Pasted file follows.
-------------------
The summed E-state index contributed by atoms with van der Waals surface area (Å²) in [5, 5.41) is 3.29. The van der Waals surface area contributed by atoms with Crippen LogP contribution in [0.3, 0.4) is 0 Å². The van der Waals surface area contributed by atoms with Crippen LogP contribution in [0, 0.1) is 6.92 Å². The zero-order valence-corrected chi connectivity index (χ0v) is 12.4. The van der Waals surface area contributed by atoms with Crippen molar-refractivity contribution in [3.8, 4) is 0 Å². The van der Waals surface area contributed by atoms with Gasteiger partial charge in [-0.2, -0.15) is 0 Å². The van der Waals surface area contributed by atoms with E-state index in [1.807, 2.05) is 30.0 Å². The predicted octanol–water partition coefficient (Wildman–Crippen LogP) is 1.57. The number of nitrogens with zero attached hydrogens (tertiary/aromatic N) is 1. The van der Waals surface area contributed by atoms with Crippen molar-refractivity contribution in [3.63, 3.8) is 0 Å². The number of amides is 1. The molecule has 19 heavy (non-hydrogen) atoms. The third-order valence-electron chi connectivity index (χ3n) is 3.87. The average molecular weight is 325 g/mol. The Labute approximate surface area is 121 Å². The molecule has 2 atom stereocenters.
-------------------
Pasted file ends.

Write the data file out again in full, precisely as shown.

The summed E-state index contributed by atoms with van der Waals surface area (Å²) in [5, 5.41) is 3.29. The van der Waals surface area contributed by atoms with Crippen LogP contribution in [0.3, 0.4) is 0 Å². The van der Waals surface area contributed by atoms with Crippen LogP contribution in [0, 0.1) is 6.92 Å². The zero-order valence-corrected chi connectivity index (χ0v) is 12.4. The van der Waals surface area contributed by atoms with Crippen molar-refractivity contribution in [3.8, 4) is 0 Å². The van der Waals surface area contributed by atoms with Gasteiger partial charge in [-0.2, -0.15) is 0 Å². The van der Waals surface area contributed by atoms with E-state index in [1.807, 2.05) is 30.0 Å². The predicted octanol–water partition coefficient (Wildman–Crippen LogP) is 1.57. The number of nitrogens with zero attached hydrogens (tertiary/aromatic N) is 1. The van der Waals surface area contributed by atoms with Crippen molar-refractivity contribution in [3.63, 3.8) is 0 Å². The number of amides is 1. The molecule has 19 heavy (non-hydrogen) atoms. The third-order valence-electron chi connectivity index (χ3n) is 3.87. The average molecular weight is 325 g/mol. The Labute approximate surface area is 121 Å². The molecule has 2 atom stereocenters.